This marble relief scultpure depicts Vulcan, the Roman god of fire and metalworking, one of the oldest Roman gods, whose worships dates back to the archaic kings of Rome. He is here depicted in a typical style as amiddle aged bearded man, holding a double-headed axe. Following the amalgamation of Greek and Roman gods, Vulcan linked to Hephaestus as a counterpart. Hephaestus was more closely associated with metalworking, while Vulcan had closer links to fire and the destructive forces of nature.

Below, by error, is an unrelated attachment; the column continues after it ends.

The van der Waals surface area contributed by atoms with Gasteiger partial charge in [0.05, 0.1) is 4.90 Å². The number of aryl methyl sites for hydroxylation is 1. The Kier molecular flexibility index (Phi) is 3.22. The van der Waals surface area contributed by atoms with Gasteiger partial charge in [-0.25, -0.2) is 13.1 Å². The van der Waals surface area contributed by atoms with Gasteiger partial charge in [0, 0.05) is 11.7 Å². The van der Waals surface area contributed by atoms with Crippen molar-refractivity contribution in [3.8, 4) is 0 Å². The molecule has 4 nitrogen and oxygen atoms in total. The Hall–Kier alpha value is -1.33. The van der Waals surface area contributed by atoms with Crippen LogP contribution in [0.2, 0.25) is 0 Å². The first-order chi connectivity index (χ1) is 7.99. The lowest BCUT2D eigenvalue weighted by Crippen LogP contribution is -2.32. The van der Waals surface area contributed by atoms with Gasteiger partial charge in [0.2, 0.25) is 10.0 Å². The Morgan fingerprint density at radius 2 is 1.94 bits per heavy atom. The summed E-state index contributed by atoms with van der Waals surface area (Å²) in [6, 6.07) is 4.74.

This sculpture is based on a fragment from a religious pillar known as a Jupiter column, a monument type regional to Roman Germania. These columns could stand 10 meters tall, and were typically at 4m inn height. These columns supported statues of Jupiter on horseback, trampling a giant, representing victory over the forces of chaos.
This model was compiled in Agisoft Metashape from 465 colour-checked images. As the carving was too heavy to move, artificial depth and a backing board was added in Blender.